It’s a sweet moment, but the adults in the room might’ve noticed something interesting about it. By talking Walter out of using his first wish to wish Danny away, the Astronaut actually prevented his own sad future from happening at all. There was no need for a second wish to bring Danny back because Danny never left. Therefore, if this is a film that posits that the alternate future is simply erased, it should’ve probably been erased the moment young Walter decided he wanted Danny to stay. Time travel just tends to make things a little loopy that way.
What happened to Lisa?
Zathura is, despite the other characters moving in and out of the narrative, the story of two brothers who are caught up in an adventure together. Walter and Danny begin the movie at odds with one another, get caught up in playing the game, and have to learn to work together to get back home safely. They do this with the help of the Astronaut, who ultimately reveals himself to be the product of a darker timeline, one in which Walter and Danny failed to work together and Walter wished Danny away in anger.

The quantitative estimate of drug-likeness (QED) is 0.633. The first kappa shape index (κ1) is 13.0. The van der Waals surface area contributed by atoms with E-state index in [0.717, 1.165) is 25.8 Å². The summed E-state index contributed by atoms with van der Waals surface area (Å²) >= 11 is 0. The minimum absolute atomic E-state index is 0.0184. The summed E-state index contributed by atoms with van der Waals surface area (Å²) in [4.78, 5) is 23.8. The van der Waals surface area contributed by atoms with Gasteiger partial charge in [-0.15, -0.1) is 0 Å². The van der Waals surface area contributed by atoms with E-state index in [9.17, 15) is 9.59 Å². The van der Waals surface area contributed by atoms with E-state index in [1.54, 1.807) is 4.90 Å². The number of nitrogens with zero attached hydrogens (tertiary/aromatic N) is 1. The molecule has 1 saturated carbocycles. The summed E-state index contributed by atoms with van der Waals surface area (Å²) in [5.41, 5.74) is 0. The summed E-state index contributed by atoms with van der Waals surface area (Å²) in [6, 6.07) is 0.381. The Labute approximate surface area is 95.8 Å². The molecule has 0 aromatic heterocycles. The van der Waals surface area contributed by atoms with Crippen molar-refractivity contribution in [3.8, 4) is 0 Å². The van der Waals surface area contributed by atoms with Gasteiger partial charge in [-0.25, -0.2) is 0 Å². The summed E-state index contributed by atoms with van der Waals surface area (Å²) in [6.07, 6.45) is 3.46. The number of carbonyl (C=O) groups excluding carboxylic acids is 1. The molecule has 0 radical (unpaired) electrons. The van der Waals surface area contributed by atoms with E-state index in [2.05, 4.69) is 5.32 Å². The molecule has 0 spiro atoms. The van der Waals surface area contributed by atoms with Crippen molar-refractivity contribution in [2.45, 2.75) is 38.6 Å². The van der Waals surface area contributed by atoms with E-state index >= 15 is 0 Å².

The ultimate message of the movie — that family is about love and cooperation, even amid adversity — is still quite clear, but the adults watching the film may have noticed something else. Walter and Danny are playing the game, but their older sister, Lisa, is also stranded in space with them, and she eventually even wakes up from cryogenic stasis to help them survive. The Astronaut ultimately reveals himself to be future Walter, who got stranded when Danny was wished away, but if that’s true then … what happened to Lisa in the Astronaut’s timeline? It’s possible the game didn’t let her take Danny’s place after he vanished, but even if that’s true, she should’ve also been alive in the house, right? Did she die? Did she get taken by aliens? There’s a dark extra layer to the Astronaut’s story that the film never takes time to address.